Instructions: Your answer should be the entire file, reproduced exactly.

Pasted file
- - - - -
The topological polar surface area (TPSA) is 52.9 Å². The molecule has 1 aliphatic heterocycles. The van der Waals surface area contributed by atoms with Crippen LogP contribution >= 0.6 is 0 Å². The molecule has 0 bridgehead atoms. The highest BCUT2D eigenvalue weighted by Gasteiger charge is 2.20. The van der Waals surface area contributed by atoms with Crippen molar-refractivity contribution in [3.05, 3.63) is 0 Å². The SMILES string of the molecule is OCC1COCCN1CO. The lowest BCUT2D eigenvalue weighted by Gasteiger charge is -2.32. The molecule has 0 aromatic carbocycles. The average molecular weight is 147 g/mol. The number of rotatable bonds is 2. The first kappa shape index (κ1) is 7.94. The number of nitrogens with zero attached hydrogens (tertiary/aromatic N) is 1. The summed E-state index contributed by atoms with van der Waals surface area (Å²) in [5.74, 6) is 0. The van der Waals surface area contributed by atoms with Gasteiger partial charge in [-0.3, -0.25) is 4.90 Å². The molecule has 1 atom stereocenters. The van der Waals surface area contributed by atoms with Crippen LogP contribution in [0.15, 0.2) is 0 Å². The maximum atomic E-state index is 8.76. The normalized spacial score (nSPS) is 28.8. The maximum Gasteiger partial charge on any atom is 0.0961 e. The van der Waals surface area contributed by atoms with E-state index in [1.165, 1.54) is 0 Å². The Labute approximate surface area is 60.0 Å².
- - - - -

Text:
The topological polar surface area (TPSA) is 52.9 Å². The molecule has 1 aliphatic heterocycles. The van der Waals surface area contributed by atoms with Crippen LogP contribution >= 0.6 is 0 Å². The molecule has 0 bridgehead atoms. The highest BCUT2D eigenvalue weighted by Gasteiger charge is 2.20. The van der Waals surface area contributed by atoms with Crippen molar-refractivity contribution in [3.05, 3.63) is 0 Å². The SMILES string of the molecule is OCC1COCCN1CO. The lowest BCUT2D eigenvalue weighted by Gasteiger charge is -2.32. The molecule has 0 aromatic carbocycles. The average molecular weight is 147 g/mol. The number of rotatable bonds is 2. The first kappa shape index (κ1) is 7.94. The number of nitrogens with zero attached hydrogens (tertiary/aromatic N) is 1. The summed E-state index contributed by atoms with van der Waals surface area (Å²) in [5.74, 6) is 0. The van der Waals surface area contributed by atoms with Gasteiger partial charge in [-0.3, -0.25) is 4.90 Å². The molecule has 1 atom stereocenters. The van der Waals surface area contributed by atoms with Crippen LogP contribution in [0.15, 0.2) is 0 Å². The maximum atomic E-state index is 8.76. The normalized spacial score (nSPS) is 28.8. The maximum Gasteiger partial charge on any atom is 0.0961 e. The van der Waals surface area contributed by atoms with E-state index in [1.165, 1.54) is 0 Å². The Labute approximate surface area is 60.0 Å².